Herbie Hancock: Piano, Rhodes Electric Piano, Yamaha Electric Grand Piano, Arp Odyssey, Arp String Ensemble, Hohner D6 JClavinet, Moog Micro-Moog, Oberheim Polyphonic Synthesizer, Echoplex.

And add to that Wah Wah Watson’s credit:
Wah Wah Watson: Guitar, Maestro Universal Synthesizer system, Maestro Sample and hold unit, voice bag.

…and you have a studio full of electronic music equipment. Herbie knew what he was doing though, and it showed on the album. The effects blend into the music, to the point where it is hard to imagine these cuts being played any other way.

Track Listing for Secrets (1976):
Doin’ It
People Music
Cantelope Island
Gentle Thoughts
Swamp Rat
Sansho Shima


“Doin’ It” is a forecast of Herbie’s 1980’s electro-funk. It utilizes some vocals, fat and guttural wah effects and envelope filter effects. Sansho Shima is an interesting track, a wicked-jazz-funk tune with hints of pentatonic scale usage. The title is a Japanese name.

Cantelope Island is reworked to sound a little more like funky reggae (at least it sounds like this was the intention), it doesn’t really succeed as a reggae track, but fits well as a funky jazz piece alongside the other tracks.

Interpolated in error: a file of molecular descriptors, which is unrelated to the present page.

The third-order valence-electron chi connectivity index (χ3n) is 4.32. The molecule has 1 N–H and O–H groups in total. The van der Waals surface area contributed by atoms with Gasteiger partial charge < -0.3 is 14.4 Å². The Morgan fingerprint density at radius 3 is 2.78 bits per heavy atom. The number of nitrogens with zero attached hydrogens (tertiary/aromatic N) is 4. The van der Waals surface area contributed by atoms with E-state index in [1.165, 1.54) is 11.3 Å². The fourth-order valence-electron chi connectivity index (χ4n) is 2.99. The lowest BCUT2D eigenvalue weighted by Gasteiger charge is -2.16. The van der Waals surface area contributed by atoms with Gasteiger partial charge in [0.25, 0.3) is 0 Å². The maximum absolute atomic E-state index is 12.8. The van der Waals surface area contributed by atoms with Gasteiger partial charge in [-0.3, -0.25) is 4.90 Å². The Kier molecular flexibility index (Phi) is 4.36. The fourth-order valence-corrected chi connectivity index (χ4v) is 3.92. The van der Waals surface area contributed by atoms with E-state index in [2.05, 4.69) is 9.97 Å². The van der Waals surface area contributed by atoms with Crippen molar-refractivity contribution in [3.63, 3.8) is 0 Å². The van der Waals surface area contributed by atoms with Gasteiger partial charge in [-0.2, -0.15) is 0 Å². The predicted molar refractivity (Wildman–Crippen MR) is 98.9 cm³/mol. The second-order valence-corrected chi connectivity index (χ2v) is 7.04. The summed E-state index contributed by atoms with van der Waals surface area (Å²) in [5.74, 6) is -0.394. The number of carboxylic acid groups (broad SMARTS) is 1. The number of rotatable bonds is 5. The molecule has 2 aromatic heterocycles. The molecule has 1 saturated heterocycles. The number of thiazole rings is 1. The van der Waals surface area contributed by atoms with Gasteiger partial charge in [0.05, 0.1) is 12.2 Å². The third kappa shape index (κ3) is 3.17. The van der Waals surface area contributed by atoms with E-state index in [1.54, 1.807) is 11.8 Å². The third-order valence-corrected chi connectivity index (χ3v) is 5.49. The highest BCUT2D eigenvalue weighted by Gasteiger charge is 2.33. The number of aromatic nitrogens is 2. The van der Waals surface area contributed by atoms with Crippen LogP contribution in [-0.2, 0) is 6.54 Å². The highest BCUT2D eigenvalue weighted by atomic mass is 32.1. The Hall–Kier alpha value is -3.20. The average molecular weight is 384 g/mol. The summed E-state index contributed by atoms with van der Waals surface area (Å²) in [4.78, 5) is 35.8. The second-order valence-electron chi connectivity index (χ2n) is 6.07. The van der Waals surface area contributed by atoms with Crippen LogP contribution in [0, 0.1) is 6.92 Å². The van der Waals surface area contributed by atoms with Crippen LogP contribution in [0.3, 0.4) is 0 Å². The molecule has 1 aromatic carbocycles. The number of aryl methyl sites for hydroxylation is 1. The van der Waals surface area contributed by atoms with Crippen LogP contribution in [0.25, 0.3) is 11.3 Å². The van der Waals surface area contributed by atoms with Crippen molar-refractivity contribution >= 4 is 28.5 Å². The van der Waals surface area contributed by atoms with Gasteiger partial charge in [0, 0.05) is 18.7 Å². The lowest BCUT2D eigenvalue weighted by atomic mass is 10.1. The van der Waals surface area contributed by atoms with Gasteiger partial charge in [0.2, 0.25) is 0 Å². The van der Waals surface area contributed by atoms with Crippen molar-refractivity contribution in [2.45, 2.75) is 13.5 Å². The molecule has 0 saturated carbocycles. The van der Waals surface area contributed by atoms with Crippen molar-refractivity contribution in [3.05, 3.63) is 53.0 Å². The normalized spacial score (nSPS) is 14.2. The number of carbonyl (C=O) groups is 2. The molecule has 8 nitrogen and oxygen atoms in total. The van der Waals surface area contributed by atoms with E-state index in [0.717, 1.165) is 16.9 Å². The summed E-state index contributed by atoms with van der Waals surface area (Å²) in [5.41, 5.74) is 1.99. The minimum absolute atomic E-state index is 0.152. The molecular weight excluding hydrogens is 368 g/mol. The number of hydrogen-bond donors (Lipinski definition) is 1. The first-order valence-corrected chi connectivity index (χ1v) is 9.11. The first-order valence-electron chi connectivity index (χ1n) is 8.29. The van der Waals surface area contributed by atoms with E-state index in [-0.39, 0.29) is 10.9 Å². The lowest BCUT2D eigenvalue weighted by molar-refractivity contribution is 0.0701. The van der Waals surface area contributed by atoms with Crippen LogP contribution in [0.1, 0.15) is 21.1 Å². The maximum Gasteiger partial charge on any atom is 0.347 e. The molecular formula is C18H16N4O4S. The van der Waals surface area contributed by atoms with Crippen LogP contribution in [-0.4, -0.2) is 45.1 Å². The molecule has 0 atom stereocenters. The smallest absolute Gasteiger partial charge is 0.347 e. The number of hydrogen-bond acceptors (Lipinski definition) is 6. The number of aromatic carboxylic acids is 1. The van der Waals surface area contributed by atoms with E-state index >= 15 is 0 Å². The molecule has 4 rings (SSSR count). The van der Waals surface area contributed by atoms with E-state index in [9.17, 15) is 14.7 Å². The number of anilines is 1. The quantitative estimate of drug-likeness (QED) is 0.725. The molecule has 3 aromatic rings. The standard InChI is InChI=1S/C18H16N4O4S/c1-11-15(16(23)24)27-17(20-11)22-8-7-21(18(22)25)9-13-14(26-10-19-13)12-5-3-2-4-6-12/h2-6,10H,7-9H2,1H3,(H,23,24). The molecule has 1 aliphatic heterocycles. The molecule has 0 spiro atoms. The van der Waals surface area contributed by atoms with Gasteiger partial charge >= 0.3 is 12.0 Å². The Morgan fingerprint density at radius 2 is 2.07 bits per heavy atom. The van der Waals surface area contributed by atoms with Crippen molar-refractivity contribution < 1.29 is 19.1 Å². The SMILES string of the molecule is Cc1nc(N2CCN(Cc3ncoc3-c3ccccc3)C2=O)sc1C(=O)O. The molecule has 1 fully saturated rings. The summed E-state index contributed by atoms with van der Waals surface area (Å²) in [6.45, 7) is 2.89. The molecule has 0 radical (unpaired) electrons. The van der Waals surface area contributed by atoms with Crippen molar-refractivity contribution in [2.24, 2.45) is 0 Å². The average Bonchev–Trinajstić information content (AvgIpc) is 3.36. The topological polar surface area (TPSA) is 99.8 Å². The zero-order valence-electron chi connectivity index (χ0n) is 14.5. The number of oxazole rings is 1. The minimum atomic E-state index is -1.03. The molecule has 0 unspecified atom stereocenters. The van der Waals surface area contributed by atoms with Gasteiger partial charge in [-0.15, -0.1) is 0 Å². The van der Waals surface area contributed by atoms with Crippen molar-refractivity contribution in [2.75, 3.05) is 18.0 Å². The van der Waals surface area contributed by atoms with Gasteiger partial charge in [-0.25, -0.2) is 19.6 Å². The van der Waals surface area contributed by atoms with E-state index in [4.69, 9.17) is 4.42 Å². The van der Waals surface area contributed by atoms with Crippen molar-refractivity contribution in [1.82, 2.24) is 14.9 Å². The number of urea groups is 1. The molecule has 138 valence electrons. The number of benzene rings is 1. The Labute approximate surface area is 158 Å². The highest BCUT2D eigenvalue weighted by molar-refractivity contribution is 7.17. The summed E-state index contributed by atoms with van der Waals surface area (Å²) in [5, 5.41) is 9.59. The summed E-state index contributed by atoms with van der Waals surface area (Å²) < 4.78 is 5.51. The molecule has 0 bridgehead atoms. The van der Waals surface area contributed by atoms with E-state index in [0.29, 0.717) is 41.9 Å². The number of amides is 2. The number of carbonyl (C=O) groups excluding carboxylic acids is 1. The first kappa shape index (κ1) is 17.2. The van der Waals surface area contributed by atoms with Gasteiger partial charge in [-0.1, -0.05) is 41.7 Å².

There were tiny hints of electro-funk on Man-Child, but “Doin’ It” is pretty full-blown electro funk. Paul Jackson was still the bassist, except on “Doin’ It” where Wah Wah Watson plays bass. The drummer was another studio cat by the name of James Levi.

This was Herbie’s third drummer for the funk group. Harvey Mason, Mike Clark, and James Levi all have surprisingly similar styles, and all 3 were able to play some of the wickedest funk beats known to humankind. The sophistication of the musicianship and the piece structure is awesome. Compared to mainstream funk this material is on another level in terms of musical sophistication.


The real crowning achievement of this album (and Herbie’s other funk albums) is that he can maintain a crack group of musicians, create tunes which are mind-expanding in their musical complexity and dexterity, yet through it all maintains a groove that kicks you right in the gut and keeps you moving. Quite an accomplishment.

Some musicians are tight, but don’t really groove and aren’t that sophisticated. Some musicians can play very sophisticated music, but are not tight or don’t have a groovy sound. Some musicians can play a good hook and groove but the music is simple and sometimes a little sloppy. But Herbie has all three elements: Sophistication, soul and an incredible sense of rhythm.


This article by Super J was originally published on WFNK.com on 10/1/99